Last year: 13-20-3, lost in ECAC quarterfinals to Harvard.
Top forward: Senior Jeff Miles (32-58-90 last year, 33-59-92 career).
Top defenseman: Sophomore Jaime Sifers (4-14-18 last year and career).
Top goaltender: Sophomore Travis Russell (2-4-0, 4.77 GAA, .863 save pct. Last year, 2-6-1, 4.10 GAA, .879 save pct. Career).
6. Yale (Current record: 0-0-0)
After one of his finest seasons behind the Eli bench (18 wins), coaching legend Tim Taylor ’63 must retool this year, in the wake of star center Chris Higgins’ early departure to the Montreal Canadiens. And while the absence of Higgins is a big blow—he would have been an early Hobey Baker front-runner—the cupboard is not empty in New Haven.
The Elis can still skate, as always, and they have three forwards (Ryan Steeves, Vin Hellemeyer and Christian Jensen) capable of 40-point seasons. The key, then, will be whether or not Taylor can find a second line that can score.
Look for Joe Zappala and Jeff Hristovski to have increased roles. And perhaps the best news out of this year’s camp: Sophomore Mike Gartner stabilized Yale’s goaltending down the stretch last season and should have another steady year.
Coach: Taylor (26th year overall and at Yale, 310-369-50).
Last year: 18-14-0, lost in ECAC quarterfinals to Brown.
Top forward: Senior Ryan Steeves (15-23-38 last year; 27-38-65 career).
Top defenseman: Senior Jeff Dwyer (1-17-18 last year; 10-43-53 career).
Top goaltender: Sophomore Josh Gartner (11-7-0, 2.54 GAA, .917 save pct. Last year and career).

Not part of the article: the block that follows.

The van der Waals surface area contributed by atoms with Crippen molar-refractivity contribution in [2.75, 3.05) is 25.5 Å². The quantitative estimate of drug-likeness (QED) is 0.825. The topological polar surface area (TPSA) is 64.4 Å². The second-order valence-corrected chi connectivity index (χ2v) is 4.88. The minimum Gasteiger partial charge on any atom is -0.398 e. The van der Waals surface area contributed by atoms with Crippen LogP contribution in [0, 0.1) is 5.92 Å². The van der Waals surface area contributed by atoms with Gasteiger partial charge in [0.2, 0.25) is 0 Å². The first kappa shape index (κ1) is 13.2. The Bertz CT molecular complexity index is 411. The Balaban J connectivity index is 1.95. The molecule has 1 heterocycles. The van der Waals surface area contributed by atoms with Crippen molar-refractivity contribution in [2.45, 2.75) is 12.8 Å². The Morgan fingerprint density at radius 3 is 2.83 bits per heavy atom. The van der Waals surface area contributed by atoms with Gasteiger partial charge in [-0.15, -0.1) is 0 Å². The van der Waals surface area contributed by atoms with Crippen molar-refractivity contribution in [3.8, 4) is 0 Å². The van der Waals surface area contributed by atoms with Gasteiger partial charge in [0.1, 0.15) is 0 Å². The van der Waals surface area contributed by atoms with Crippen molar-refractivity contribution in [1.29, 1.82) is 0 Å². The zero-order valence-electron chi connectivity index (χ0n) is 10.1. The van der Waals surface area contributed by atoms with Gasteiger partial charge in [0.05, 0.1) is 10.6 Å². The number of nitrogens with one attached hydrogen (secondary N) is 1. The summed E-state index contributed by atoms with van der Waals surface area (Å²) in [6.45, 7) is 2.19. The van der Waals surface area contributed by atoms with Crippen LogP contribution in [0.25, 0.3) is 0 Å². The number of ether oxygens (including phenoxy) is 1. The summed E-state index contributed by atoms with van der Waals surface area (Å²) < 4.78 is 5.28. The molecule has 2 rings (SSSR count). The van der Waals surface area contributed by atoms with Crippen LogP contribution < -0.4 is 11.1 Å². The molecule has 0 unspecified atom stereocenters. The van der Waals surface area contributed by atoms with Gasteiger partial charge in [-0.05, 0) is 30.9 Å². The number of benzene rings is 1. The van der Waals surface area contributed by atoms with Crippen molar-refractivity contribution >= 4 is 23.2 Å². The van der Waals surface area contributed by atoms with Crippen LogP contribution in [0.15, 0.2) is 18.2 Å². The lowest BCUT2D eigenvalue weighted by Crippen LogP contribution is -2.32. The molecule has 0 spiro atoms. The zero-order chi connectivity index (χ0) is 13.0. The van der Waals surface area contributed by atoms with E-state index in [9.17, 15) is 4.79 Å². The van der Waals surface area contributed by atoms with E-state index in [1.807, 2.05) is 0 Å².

7. St. Lawrence (Current record: 1-4-2)
In a year or two, the Saints will be back in the top half of the ECAC. This year, though, will be more like the last two years (combined 22-42-7) than the two before that (47-21-6, two ECAC titles).
The Saints are talented, but they’re also young. After seven games, there is only one senior (Rich Peverley) among the team’s top six scorers.
SLU gained momentum with a .500 performance in the second half last year, and extended that with a season-opening win over a respectable Miami team, but it has gone winless over its last six, including a 3-2 loss to then-No. 5 Maine last Friday in a game the Saints led going into the third period.
Next season—when the likes of John Zeiler, T.J. Trevelyan and Drew Bagnall are a year older and a year wiser—that’s a game they’ll win.
Coach: Joe Marsh (19th year overall and at St. Lawrence, 328-262-41).
Last year: 11-21-5, lost in ECAC first round to Colgate.
Top forward: Senior Rich Peverley (15-23-38 last year, 30-53-83 career).
Top defenseman: Freshman Drew Bagnall (0-0-0 last year, 1-5-6 career).
Top goaltender: Kevin Ackley (9-12-3, 3.12 GAA, .905 save pct. last year; 14-27-6, 3.07, .909 save pct. career)
8. Clarkson (Current record: 1-1-2)